She also does a red rice wine, but I like less water than she uses.

If you really get into it, there are Chinese documentaries on Youtube about historic methods for fermented bean curd. Also, the food science and engineering text I referenced earlier has a section on it.

It’s uncommon to do at home. It’s almost like a lost skill. Like making soy sauce. Pretty much everybody buys it at the store.

I like the white fermented chili bean curd better, but some recipes use red.

Here’s a pic of both types I made.

View attachment 742615

If you buy the chili type, I like this brand the best.


Buy at the Asian market. Amazon price is ridiculous.
Brilliant, thanks!
 

Time2Retire

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Well I think I may have had my first bad batch.

All sweet rice with a tablespoon of RYR, two yeast pills. At 23 days there is very little liquid and the mixture is VERY sweet. Since it's a total loss at this point, I threw in half a cup of water, and proofed half a package of Lalvin 212 I found in my refrigerator. At least I get to see if it's possible to kickstart this stuff.

UPDATE: A day after adding the wine yeast and moving to a smaller container, I'm pleased to report I'm seeing activity, and the rice is starting to float again. I'm wondering if the RYR is somehow competing with the yeast in the balls.
 
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Time2Retire

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I'm unhappy with that batch. After rescue, I got exactly 1.1 liters, and it's very sweet. I pasteurized the liter and now it's cold crashing, but I'm not expecting much.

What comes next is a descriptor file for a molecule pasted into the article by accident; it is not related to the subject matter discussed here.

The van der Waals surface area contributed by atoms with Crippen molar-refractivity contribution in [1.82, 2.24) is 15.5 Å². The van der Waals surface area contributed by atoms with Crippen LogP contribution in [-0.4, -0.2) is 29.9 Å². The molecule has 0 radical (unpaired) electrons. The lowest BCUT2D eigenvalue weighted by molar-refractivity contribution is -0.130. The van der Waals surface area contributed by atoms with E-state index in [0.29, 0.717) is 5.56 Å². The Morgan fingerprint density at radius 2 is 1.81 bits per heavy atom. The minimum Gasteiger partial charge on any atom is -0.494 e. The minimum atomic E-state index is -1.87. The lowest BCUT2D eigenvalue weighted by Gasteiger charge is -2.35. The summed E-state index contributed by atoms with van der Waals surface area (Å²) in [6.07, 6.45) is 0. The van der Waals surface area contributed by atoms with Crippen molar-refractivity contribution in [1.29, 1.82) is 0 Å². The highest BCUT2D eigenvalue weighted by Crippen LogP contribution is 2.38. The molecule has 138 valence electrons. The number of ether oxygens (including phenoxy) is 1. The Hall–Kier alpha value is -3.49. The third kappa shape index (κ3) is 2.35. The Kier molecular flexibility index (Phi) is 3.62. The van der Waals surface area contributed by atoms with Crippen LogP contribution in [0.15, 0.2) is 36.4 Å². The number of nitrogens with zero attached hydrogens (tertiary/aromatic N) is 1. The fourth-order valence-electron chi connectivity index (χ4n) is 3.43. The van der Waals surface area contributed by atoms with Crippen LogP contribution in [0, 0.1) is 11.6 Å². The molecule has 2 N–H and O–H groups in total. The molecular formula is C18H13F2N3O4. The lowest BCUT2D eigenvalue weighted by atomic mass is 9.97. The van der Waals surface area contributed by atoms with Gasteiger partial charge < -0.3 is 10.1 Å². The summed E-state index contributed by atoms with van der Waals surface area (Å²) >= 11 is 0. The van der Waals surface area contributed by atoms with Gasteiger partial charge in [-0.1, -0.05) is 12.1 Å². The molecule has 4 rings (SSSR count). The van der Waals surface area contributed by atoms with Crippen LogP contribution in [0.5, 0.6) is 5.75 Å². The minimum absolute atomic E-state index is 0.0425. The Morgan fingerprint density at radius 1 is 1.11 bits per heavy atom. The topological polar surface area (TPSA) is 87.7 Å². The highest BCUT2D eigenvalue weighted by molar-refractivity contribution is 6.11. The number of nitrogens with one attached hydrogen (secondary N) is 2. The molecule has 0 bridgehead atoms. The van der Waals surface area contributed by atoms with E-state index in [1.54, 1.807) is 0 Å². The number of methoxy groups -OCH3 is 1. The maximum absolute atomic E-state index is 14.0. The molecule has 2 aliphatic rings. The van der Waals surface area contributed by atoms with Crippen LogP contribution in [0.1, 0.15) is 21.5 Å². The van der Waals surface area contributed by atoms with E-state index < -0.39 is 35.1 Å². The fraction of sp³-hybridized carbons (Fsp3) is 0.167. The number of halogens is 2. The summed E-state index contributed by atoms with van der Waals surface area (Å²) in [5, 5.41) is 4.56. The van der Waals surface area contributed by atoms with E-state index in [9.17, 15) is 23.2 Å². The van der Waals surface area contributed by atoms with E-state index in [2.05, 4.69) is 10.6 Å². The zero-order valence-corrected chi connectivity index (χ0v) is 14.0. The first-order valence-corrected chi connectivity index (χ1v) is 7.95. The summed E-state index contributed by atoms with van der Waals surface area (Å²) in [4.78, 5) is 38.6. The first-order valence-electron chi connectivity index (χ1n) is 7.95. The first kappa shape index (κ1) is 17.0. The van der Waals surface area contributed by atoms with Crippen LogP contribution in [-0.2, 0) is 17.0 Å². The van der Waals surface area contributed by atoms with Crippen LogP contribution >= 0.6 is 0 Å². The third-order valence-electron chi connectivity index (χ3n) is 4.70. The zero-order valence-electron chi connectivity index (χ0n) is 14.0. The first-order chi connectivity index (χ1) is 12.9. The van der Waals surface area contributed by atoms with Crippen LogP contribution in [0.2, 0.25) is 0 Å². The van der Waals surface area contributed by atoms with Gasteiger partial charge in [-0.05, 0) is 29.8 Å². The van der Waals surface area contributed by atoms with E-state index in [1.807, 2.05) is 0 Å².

I have three batches going now.

A kilo each of glutinous rice and jasmine rice, no RYR.

A kilo of calrose, with RYR.

A kilo without.

I'll start seeing results toward the end of my vacation, three weeks hence.
 

Miraculix

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I'm unhappy with that batch. After rescue, I got exactly 1.1 liters, and it's very sweet. I pasteurized the liter and now it's cold crashing, but I'm not expecting much.

I have three batches going now.

A kilo each of glutinous rice and jasmine rice, no RYR.

A kilo of calrose, with RYR.

A kilo without.

I'll start seeing results toward the end of my vacation, three weeks hence.
The "red yeast rice" is actually not red yeast but red mold. The naming is just wrong, so there's no competition between the red and the yeasts from the balls (sounds very wrong to me :D).
 

Time2Retire

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The "red yeast rice" is actually not red yeast but red mold. The naming is just wrong, so there's no competition between the red and the yeasts from the balls (sounds very wrong to me :D).
All I know is, I seem to get a higher yield without the RYR. My 50/50 jasmine/glutinous is having a yeast party.
 

Time2Retire

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Update:

I extracted my 50/50 batch yesterday, and I've got almost three liters. Not too sweet this time and lots of yummy alkeyhaulz. I've got it in cheesecloth-covered mason jars, back into the cabinet. I'm going to give it another couple weeks on the fine lees before pasteurizing, to see if that will dry it down some more.

By the way, I made red lees chicken with some of the lees from my first RYR batch, and found it kinda bland.
 

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Might need more ginger, soy sauce, and wine. A little fish sauce is good too. The red yeast is mainly for color and health benefits.
I added sliced red jalapeños and Chinese chives. I'm thinking next time, maybe Lan Chi brand garlic chili paste, there's no other like it.